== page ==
In this testament to resiliency and kindness during natural disasters, the Japanese boy Kenta’s soccer ball is swept away by a tsunami and eventually returned by a child living across the Pacific Ocean.
The opening double-page spread depicts an aerial view of lower-elevation homes being swallowed by waves; the ending spread, Kenta’s reunion with his soccer ball while nearby, construction workers re-build his town. From beginning to end, author/illustrator Ohi manages an admirable balancing act. Young children are exposed to the realities of loss and damage while also viewing such things as children at play in the emergency shelter at the school gym and dolphins frolicking in the same waves that have carried people’s belongings far away from their homes. Clever but accessible wording abounds, as in “The school gym was crowded with people looking for what they’d lost. Kenta found his mother and father. The ocean found Kenta’s soccer ball.” The watercolor-and-pencil illustrations are roughly hewn, but they include such careful details as English-language signs along the shoreline when the ball reaches North America. Muted colors work well with the sparse, poetic text to create an appropriate gentleness. The placement of words and pictures—and the clever device of pale banners for text over darker backgrounds—ensure easy use as a read-aloud to a group of young children.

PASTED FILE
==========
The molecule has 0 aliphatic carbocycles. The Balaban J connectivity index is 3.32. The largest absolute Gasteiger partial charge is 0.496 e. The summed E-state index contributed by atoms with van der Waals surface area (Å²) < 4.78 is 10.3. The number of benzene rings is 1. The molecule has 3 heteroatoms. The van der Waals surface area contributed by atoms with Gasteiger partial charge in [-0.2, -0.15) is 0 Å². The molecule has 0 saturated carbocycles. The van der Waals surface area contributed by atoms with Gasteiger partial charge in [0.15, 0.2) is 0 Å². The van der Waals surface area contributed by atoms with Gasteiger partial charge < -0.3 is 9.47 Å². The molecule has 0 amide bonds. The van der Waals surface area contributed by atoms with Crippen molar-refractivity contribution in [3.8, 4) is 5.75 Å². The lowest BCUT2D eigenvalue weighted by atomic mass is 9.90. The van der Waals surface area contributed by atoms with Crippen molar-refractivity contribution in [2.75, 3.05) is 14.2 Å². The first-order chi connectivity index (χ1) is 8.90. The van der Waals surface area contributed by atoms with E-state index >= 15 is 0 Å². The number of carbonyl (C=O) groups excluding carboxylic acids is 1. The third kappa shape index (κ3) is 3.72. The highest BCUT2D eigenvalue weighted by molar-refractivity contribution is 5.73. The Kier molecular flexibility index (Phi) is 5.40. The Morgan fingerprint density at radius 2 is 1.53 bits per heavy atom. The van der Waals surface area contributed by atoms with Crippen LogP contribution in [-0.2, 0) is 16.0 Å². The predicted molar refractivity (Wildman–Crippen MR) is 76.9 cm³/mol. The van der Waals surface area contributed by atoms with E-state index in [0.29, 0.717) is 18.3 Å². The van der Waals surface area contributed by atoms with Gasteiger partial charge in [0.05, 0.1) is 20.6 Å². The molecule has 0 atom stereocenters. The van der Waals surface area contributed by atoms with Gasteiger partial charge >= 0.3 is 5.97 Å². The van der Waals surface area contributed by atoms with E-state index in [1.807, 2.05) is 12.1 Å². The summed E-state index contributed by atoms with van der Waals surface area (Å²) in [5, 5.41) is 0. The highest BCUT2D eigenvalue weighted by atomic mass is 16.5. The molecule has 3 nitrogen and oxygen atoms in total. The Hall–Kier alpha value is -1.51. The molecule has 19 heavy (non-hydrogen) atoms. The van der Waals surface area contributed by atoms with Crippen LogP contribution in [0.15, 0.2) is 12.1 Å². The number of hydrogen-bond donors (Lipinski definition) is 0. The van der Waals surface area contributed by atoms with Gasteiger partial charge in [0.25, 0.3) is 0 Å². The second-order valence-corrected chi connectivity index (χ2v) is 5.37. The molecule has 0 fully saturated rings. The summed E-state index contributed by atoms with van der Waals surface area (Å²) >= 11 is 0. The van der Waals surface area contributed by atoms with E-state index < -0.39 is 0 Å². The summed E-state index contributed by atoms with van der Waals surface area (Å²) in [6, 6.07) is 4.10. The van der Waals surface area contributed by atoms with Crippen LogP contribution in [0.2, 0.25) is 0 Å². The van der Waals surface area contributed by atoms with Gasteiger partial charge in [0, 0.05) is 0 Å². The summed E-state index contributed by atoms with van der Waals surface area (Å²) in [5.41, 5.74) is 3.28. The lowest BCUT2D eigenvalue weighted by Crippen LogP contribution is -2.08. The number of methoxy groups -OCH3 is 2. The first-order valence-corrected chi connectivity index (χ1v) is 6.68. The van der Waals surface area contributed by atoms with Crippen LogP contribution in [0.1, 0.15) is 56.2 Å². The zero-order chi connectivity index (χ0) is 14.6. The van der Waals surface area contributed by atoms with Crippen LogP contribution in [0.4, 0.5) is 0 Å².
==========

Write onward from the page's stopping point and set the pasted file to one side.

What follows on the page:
An eminently child-friendly treatment of the devastation that follows disaster. (author’s note) (Picture book. 3-7)